carson cooman

Review of "Pray Then Like This"

Review of Pray Then Like This
by Larry Wolz, The Hymn (October 2004, Vol. 55, No. 4)

 
Pray Then Like This is the latest of Richard Leach's hymn collections and is unique among them in that he has collaborated with a single composer for the entire collection and has focused on a single subject: The Lord's Prayer. Leach has divided the prayer into seven sections, but he has provided two hymns for two of the sections and what he calls bookends on either end. So, there are ea total of eleven hymn settings. The opening hymn is based on the words of Jesus which introduce the prayer in Matthew (6:7-9), "We Will Pray As Jesus Taught." The first hymn from the prayer itself is "How Far Away Is Heaven," based, of course, on the opening phrase, "Our Father, who art in Heaven." This hymn introduces a second theme found in some of the hymns, the parable of the Prodigal Son. As is typical of Richard Leach's inspiring work, all of the hymns here are rich in scriptural reference and poetic metaphor far beyond the chosen subject of the Lord's Prayer. The Topical Index and Scripture Index for the collection (11 hymns) consume a full page!

It is interesting to compare the phrases with multiple settings: numbers 5 and 6, "And forgive us our debts, as we forgive our debtors"; and numbers 9 and 10, "For thine is the kingdom, and the power and the glory, forever." Here we find the poet, inspired by the same text, writing two very different poems. "The Hand that Closes Round a Stone" (no. 5) contrasts the sinner's clenched-fist sin with the open-handed love of a forgiving God. The other setting is, however, a more traditional hymn on forgiveness, focusing though on ultimate justice in that day "when keeping score of every debt will end at last." Simiarly, in the hymns based on the last phrase of the prayer, the poet focuses the first hymn ("Any Kingdom We Have") on the sinner and the second ("God of the King Upon a Cross") on the Redeemer. The composer has further emphasized the contrasts in the settings through his music. Numbers 5 and 9 are unison tunes and more folk-like. Numbers 6 and 10 are majestic traditional hymns (no. 6, the only one in a four-part setting.)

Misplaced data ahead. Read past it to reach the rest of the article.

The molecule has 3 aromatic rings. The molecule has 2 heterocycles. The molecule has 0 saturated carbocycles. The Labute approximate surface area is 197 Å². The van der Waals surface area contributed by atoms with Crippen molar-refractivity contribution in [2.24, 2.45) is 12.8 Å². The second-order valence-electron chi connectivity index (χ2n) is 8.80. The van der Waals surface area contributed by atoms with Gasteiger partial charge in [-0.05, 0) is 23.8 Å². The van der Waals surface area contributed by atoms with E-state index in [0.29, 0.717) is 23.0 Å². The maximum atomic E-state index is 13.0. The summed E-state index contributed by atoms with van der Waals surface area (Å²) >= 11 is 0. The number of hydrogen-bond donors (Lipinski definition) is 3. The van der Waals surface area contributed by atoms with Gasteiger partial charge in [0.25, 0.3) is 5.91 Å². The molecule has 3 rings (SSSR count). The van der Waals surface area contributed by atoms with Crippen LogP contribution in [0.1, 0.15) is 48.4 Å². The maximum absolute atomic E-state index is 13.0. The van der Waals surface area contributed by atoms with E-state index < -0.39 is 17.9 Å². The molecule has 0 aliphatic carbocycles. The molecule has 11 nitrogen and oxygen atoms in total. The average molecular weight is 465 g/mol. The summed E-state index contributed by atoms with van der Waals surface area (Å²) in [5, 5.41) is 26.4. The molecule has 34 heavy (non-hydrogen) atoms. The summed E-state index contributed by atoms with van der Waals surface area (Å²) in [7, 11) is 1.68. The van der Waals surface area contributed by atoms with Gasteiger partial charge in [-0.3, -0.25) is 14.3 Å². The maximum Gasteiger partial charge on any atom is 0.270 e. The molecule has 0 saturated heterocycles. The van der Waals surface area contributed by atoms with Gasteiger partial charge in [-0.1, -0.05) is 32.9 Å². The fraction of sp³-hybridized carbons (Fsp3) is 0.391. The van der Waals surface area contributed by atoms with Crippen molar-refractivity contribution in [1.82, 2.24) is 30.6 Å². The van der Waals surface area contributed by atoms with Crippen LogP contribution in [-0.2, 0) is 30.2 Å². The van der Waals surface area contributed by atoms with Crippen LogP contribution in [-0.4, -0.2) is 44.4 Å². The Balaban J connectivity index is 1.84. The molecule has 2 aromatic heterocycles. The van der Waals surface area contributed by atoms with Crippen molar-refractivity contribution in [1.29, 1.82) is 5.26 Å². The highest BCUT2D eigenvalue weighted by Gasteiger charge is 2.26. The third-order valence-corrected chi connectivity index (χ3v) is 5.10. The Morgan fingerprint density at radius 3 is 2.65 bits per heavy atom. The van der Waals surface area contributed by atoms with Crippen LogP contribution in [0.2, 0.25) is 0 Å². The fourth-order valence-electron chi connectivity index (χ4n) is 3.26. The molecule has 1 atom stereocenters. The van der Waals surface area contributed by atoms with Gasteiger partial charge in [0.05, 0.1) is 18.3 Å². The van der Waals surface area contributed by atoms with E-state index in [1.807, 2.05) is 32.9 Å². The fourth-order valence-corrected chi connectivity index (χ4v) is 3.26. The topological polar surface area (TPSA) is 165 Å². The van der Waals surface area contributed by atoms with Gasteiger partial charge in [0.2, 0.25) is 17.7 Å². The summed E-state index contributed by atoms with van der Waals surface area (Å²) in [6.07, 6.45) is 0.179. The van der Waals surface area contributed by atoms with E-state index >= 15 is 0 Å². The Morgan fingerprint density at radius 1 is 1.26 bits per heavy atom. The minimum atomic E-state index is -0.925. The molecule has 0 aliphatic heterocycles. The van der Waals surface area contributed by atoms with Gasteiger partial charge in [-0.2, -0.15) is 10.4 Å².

The composer, Carson P. Cooman, is one new to this writer, but he is widely published with over 300 commissioned and published works. Judging only from his work here, he is well-trained and thoughtful church musician, for he has written excellent tunes and harmonies for Richard Leach's texts. As alluded to above, his music for the collection is in a variety of styles. The melodies and harmonies have a natural flow that will make them easy to learn, but are in no way common or cliché. Cooman is an organist and some of the wide stretches in left-hand harmonies and some of the voicings were obviously conceived for that instrument, but all his music is easily adaptable to the piano as well.

Selah's production of the collection is a model of what we in The Hymn Society have come to expect for new hymn collections: the hymn printed as poetry on one page; the hymn text presented with music as it might appear in a hymnal; and a full complement of indexes.

In conclusion, this is an excellent collection by two masters of their craft. It could be presented in its entirety as a hymn festival, but all of the hymns can easily find a variety of uses separately as well. For example, Leach's closing "bookend" hymn, "Let It Be As We Have Prayed" (based on the "Amen"), would make a great general benediction for choir or congregation.

Larry Wolz is Professor and Head of the Department of Music History and Literature at Hardin-Simmons University in Abilene, Texas and is book review editor for The Hymn.